SA economy ‘above average free’

17 January 2008

South Africa’s economy is 63% free, according by the latest Index of Economic Freedom, ranking it 57th out of 157 countries worldwide and fourth out of 40 in sub-Saharan Africa. Despite obtaining a score that is above the world average, the country’s overall score is lower than last year’s figure.

The report, a product of the Washington-based Heritage Foundation and the Wall Street Journal, finds that the South Africa scores above average in seven out 10 categories of economic freedom.

While its scores for fiscal freedom, government size and monetary freedom declined from last year’s survey, South Africa’s score of 63.2% comes in higher than the sub-Saharan average of 54.5% and the global average of 60.3%.

Among major emerging markets, South Africa places ahead of Brazil (101 worldwide), India (115), China (126, termed “mostly un-free”), and Russia (134, termed “repressed”), and is only bettered by Mexico (44, termed “moderately free”).

Worldwide, the freest countries were Hong Kong, Singapore and Ireland, while the bottom of the list was propped up by North Korea, Cuba and Zimbabwe.

“The South African government has been working to increase the transparency of commercial regulations,” the report states.

“Income tax rates are high, but corporate taxes are moderate, and overall tax revenue is moderate as a percentage of gross domestic product. Inflation is moderate, and the government subsidises the market prices of only a few staple goods. The financial system is Africa’s most advanced.”

The report finds that starting a business and obtaining a business licence take less time in South Africa than the world average, while closing a business is also fairly simple and straightforward, giving the country a score of 71.2% for business freedom.

Despite scoring an above average 74.2% for trade freedom, the report warns that import and export restrictions, burdensome technical standards, excessive regulation, weak enforcement of intellectual property rights, inefficient bureaucracy and inconsistent customs administration add to costs of trade with the country.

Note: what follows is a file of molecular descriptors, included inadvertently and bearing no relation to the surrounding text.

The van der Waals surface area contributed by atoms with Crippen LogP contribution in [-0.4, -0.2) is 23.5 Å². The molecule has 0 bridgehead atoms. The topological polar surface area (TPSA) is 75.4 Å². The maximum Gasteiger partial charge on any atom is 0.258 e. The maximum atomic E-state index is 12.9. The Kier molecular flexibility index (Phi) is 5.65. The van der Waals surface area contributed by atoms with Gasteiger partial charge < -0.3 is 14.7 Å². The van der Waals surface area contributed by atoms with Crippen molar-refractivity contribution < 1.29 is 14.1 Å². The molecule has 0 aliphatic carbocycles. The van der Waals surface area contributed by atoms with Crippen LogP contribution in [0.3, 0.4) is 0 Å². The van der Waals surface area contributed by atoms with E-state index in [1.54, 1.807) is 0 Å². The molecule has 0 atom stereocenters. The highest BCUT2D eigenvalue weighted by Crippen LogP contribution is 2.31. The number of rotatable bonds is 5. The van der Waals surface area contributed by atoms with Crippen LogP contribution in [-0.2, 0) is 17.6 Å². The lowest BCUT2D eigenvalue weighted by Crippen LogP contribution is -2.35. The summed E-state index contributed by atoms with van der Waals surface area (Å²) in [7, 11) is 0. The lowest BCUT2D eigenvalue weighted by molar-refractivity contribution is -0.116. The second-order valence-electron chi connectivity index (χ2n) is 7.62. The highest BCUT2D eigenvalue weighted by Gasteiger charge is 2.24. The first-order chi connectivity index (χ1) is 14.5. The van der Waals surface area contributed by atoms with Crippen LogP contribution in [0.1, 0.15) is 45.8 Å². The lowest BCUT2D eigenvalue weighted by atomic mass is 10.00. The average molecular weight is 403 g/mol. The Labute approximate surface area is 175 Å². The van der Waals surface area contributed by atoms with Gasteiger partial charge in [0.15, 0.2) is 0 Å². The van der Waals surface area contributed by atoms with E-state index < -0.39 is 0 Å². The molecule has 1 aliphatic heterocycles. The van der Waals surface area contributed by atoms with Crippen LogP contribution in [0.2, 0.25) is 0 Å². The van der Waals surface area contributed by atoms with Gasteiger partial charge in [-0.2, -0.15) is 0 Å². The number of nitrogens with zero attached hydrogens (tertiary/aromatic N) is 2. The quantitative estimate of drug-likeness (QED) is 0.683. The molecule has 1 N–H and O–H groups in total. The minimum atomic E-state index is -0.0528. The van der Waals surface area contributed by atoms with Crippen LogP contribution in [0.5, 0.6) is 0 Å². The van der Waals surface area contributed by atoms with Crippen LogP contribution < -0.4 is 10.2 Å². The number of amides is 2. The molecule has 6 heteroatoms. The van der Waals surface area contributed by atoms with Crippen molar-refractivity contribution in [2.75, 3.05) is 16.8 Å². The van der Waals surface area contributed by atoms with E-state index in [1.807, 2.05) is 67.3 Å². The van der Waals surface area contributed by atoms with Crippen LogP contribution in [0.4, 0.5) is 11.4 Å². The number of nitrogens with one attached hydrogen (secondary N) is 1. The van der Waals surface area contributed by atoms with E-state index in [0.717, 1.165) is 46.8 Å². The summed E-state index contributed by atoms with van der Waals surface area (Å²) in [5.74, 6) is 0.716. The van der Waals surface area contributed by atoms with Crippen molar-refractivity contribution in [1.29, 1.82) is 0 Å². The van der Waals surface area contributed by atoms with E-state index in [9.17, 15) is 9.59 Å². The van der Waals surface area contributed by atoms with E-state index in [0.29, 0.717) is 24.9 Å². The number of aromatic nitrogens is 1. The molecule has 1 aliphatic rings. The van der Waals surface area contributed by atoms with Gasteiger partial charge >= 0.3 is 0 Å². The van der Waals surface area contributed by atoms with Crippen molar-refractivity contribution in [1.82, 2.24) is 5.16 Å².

“An additional 15 percentage points is deducted from South Africa’s trade freedom score to account for non-tariff barriers,” the report adds.

The report gives the country a score of 60% for financial freedom, above the world average, pointing to the existence of well-developed financial and capital markets, and to the JSE, which ranks among the world’s top 20 stock exchanges.

“Regulation is generally consistent with international standards and should be further improved by a new set of capital guidelines,” the researchers found.

SA received a score of 77.2% for monetary freedom, above the world average but lower than last year’s score. Researchers mention that the good score is due to relatively stable prices. They did, however, deduct 10 percentage points to account for policies that distort domestic prices.

“Prices are generally set by the market, but the government controls the prices of petroleum products, coal, paraffin and utilities and influences prices through regulation, state-owned enterprises and support programmes,” the report finds.

South Africa scored 50% for investment freedom, similar to the world average. While the researchers state that unclear regulations and rigid labour laws as disincentives, they point out that the country permits foreign investment in most sectors, generally without restricting its form or extent, while foreigners are allowed to establish foreign exchange accounts.

The country was given a score of 76.8% for government size, with the report pointing out that government spending equalled 27.8% of gross domestic product, while the state still exerts monopolistic control of enterprises in certain sectors.

It scored 50% for property rights, though the report finds that optical disc piracy is substantial and end-use piracy not a crime.

In addition, the researchers add that while South Africa’s judiciary is independent, and contracts are generally secure, the country’s courts are slow and understaffed and might impose undue burdens and costs on rights holders pursuing infringement cases.

With a freedom from corruption score of 46%, the report finds that corruption is perceived as significant, with South Africa ranking 51st out of 163 countries in Transparency International’s Corruption Perceptions Index for 2006. “Official corruption, particularly in the police and the Department of Home Affairs, is viewed as widespread,” the report states.

The only two areas where South Africa scores below the world average is for fiscal freedom (69.5%) and labour freedom (57.5%).

“Inflexible employment regulations hinder overall productivity growth and employment opportunities,” the researchers state. “The non-salary cost of employing a worker is low, but the rigidity of hiring and firing a worker creates a risk aversion for companies that would otherwise employ more people and grow.”

SAinfo reporter

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